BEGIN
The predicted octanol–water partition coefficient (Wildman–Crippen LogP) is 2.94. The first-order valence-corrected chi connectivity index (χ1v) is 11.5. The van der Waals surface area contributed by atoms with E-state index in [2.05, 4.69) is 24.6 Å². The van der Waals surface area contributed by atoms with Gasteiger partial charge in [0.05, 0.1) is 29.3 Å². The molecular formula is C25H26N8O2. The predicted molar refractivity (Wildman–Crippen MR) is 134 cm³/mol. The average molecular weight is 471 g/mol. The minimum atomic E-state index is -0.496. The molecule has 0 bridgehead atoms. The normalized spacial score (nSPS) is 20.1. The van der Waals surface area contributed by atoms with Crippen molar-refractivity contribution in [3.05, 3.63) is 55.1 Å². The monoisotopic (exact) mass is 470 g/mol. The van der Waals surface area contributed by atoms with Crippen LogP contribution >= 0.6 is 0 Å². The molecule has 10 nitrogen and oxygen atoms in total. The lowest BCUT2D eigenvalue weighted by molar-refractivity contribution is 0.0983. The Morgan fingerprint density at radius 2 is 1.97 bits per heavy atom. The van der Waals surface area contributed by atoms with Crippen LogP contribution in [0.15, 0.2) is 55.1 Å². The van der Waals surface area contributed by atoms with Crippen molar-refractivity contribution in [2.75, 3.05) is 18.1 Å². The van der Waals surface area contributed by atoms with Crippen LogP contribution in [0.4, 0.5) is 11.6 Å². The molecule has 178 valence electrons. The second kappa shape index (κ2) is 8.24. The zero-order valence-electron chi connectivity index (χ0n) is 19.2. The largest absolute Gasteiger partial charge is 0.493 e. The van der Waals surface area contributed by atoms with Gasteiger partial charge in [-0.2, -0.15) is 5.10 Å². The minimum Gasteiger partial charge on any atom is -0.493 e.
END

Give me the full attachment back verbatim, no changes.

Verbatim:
The predicted octanol–water partition coefficient (Wildman–Crippen LogP) is 2.94. The first-order valence-corrected chi connectivity index (χ1v) is 11.5. The van der Waals surface area contributed by atoms with E-state index in [2.05, 4.69) is 24.6 Å². The van der Waals surface area contributed by atoms with Gasteiger partial charge in [0.05, 0.1) is 29.3 Å². The molecular formula is C25H26N8O2. The predicted molar refractivity (Wildman–Crippen MR) is 134 cm³/mol. The average molecular weight is 471 g/mol. The minimum atomic E-state index is -0.496. The molecule has 0 bridgehead atoms. The normalized spacial score (nSPS) is 20.1. The van der Waals surface area contributed by atoms with Crippen molar-refractivity contribution in [3.05, 3.63) is 55.1 Å². The monoisotopic (exact) mass is 470 g/mol. The van der Waals surface area contributed by atoms with Crippen LogP contribution >= 0.6 is 0 Å². The molecule has 10 nitrogen and oxygen atoms in total. The lowest BCUT2D eigenvalue weighted by molar-refractivity contribution is 0.0983. The Morgan fingerprint density at radius 2 is 1.97 bits per heavy atom. The van der Waals surface area contributed by atoms with Crippen LogP contribution in [0.15, 0.2) is 55.1 Å². The van der Waals surface area contributed by atoms with Crippen molar-refractivity contribution in [2.75, 3.05) is 18.1 Å². The van der Waals surface area contributed by atoms with Crippen LogP contribution in [0.4, 0.5) is 11.6 Å². The molecule has 178 valence electrons. The second kappa shape index (κ2) is 8.24. The zero-order valence-electron chi connectivity index (χ0n) is 19.2. The largest absolute Gasteiger partial charge is 0.493 e. The van der Waals surface area contributed by atoms with Gasteiger partial charge in [-0.2, -0.15) is 5.10 Å². The minimum Gasteiger partial charge on any atom is -0.493 e.